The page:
Stigma has its own way of worsening mental health. It tends to make people feel withdrawn and isolated. Most of the mentally ill people take time to respond to treatment, but stigma can aggravate the condition of those afflicted with psychological disorders.
Acceptance of the existence of mental illness becomes all the more difficult following experiences of perceived stigma. This, in turn, hampers people to seek timely help. The preconceived notion about mentally ill people being violent and unpredictable increases the level of unknown fear against them.
The “World Mental Health Day” observed by the World Health Organization (WHO) on October 10 every year, is aimed at educating people about issues involving mental health, apart from recommending public support in favor of mental health. While there is a need to keep people informed about the pervasiveness of mental illnesses and the various treatment options available, there is an ardent necessity to make people understand that mental illness is like any other biological condition that can be treated with proper medical and family support.
Reiterating on the same, Dr. Matthew State, chair of the Department of Psychiatry and one of the leaders of the University of California, San Francisco Weill Institute for Neurosciences said, “Serious mental illnesses fundamentally are no different from cancer or heart disease. The developing brain is particularly complex and we need a much better understanding of what’s causing those physiological disruptions and how to correct them.”
Stigma prevents patients of mental illness to share their problems
The social stigma attached to mental illness is a big problem in the United States. The Substance Abuse and Mental Health Services Administration (SAMHSA) highlights that nearly 43.8 million people had some form of mental illness in 2013. According to the National Institute of Mental Health (NIMH), nearly 20 percent people aged between 13 and 18 years suffered from some debilitating mental illness at some point in their lives.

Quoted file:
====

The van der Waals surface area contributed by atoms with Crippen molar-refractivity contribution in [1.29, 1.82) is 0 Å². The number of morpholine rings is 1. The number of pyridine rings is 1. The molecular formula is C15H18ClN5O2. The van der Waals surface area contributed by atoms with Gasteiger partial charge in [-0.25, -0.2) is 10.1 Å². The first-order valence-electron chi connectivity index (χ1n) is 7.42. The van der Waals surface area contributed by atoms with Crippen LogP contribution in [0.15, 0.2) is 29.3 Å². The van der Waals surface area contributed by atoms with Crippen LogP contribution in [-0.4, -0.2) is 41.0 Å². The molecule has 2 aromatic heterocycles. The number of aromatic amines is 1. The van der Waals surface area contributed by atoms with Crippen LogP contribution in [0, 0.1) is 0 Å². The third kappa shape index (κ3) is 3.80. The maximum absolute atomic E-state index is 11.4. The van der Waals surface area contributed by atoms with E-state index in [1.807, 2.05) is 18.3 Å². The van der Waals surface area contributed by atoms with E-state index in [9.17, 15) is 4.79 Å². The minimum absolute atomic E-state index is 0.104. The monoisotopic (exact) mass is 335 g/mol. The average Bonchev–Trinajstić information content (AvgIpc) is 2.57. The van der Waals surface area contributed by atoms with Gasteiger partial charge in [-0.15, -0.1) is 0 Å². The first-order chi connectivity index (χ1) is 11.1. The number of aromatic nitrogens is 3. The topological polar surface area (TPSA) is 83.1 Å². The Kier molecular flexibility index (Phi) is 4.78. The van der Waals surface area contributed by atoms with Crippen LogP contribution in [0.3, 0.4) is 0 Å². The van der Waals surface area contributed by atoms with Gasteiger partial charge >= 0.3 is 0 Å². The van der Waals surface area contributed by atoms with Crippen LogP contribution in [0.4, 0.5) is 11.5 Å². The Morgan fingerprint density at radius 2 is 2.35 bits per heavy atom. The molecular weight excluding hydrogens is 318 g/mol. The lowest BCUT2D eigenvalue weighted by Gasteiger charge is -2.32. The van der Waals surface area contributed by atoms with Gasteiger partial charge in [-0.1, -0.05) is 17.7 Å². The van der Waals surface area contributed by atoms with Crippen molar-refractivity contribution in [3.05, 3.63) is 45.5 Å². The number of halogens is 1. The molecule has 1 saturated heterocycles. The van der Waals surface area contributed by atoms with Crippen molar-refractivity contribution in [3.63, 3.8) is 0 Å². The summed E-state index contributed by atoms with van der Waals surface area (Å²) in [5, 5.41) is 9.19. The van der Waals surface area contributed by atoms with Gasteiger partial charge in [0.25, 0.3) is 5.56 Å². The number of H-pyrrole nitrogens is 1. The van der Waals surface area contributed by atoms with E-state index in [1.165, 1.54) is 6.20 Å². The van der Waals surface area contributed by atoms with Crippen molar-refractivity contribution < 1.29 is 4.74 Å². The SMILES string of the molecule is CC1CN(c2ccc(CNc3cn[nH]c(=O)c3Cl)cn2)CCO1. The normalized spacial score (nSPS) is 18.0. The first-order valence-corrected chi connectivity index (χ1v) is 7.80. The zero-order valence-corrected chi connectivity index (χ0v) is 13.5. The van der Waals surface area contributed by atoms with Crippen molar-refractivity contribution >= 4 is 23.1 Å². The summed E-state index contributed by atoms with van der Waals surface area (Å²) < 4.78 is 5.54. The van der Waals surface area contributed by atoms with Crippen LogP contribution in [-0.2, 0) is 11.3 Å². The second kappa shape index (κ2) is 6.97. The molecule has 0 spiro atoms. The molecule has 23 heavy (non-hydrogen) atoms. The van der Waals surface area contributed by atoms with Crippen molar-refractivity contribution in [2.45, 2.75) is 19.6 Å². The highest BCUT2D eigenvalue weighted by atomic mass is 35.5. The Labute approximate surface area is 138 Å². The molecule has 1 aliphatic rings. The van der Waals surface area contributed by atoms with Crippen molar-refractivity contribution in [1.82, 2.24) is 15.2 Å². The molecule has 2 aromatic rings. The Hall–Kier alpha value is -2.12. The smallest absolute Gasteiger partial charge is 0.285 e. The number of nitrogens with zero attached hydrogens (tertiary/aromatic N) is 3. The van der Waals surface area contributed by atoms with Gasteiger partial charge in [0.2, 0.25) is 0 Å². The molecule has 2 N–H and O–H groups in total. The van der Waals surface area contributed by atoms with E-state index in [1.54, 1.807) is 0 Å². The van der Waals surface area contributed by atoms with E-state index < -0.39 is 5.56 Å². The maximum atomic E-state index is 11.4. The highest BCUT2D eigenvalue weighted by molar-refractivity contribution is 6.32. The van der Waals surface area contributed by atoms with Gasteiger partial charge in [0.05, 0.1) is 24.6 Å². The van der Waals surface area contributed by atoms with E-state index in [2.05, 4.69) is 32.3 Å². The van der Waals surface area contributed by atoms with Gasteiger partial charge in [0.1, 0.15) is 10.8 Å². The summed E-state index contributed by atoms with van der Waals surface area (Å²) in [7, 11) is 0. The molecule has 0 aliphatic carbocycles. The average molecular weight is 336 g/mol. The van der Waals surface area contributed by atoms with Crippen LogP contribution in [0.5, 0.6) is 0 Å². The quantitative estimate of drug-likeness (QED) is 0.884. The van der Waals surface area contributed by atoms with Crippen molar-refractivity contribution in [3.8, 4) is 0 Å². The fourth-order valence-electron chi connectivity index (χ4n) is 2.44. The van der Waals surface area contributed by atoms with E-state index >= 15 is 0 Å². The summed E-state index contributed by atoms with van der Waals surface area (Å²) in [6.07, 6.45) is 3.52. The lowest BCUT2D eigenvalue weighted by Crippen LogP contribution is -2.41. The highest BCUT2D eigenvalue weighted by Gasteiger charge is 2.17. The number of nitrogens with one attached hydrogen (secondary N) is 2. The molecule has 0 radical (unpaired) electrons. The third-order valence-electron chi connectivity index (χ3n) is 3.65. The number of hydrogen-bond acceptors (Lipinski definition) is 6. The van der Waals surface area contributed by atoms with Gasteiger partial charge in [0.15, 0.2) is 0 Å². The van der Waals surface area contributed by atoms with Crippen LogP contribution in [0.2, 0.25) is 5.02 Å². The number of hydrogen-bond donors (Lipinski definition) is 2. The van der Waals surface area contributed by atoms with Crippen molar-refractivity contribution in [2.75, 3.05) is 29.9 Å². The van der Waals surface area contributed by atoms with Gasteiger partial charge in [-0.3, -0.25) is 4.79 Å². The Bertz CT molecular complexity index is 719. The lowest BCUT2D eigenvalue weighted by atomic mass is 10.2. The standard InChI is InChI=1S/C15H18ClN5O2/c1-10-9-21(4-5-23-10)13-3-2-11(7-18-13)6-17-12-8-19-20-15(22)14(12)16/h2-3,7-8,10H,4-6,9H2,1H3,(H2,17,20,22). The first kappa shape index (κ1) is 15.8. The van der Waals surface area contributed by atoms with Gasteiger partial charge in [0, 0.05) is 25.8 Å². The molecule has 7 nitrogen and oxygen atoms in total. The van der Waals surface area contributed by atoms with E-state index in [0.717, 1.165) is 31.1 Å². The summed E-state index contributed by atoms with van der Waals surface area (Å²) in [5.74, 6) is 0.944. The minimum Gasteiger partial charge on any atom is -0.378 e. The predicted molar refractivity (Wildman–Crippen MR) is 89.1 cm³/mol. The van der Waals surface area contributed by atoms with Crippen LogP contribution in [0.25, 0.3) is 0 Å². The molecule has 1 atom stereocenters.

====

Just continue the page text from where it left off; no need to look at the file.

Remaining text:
People suffering from mental illnesses stop discussing their problems or refuse to take help after becoming a victim of stigma surrounding their disorders. Perceived stigma results in mentally ill people stigmatizing themselves, resulting in as many people refraining from participating in the full course of treatment or restraining themselves from seeking treatment altogether.
It soon turns into a vicious cycle, with the society stigmatizing and patients internalizing the impact of social disgrace and then avoiding treatment. This leads to a deterioration in their mental health condition which when manifested brings in more unwanted attention and stigma.
Isolating such people or maintaining distance from them due to their emotional condition is only a violation of their civil rights. This can further prevent the disorder from being recognized and treated. At times, acts of violence are linked with mental illness which only strengthens people’s tendency of isolating the sufferers.
Awareness is key to ending stigma
Though more Americans are now getting educated about the existence of mental health conditions and their potential symptoms, more steps need to be taken in this direction. The prevalence of mental health conditions is a big burden for the U.S. today and lack of adequate medical facilities has only exacerbated the situation, leaving people either untreated or partially treated.
There is an urgent need to tackle any act that resembles or exhibits stigma. Policies need to be changed to ensure that mentally ill people are able to receive the highest level of therapeutic interventions.
If you or your loved one is battling some form of mental disorder, get connected to the 24/7 Mental Health Helpline to learn about the best mental health programs in the U.S. Call at our 24/7 helpline number 855-653-8178 or chat online with one of our mental health experts for information on mental health treatment rehabs in your vicinity.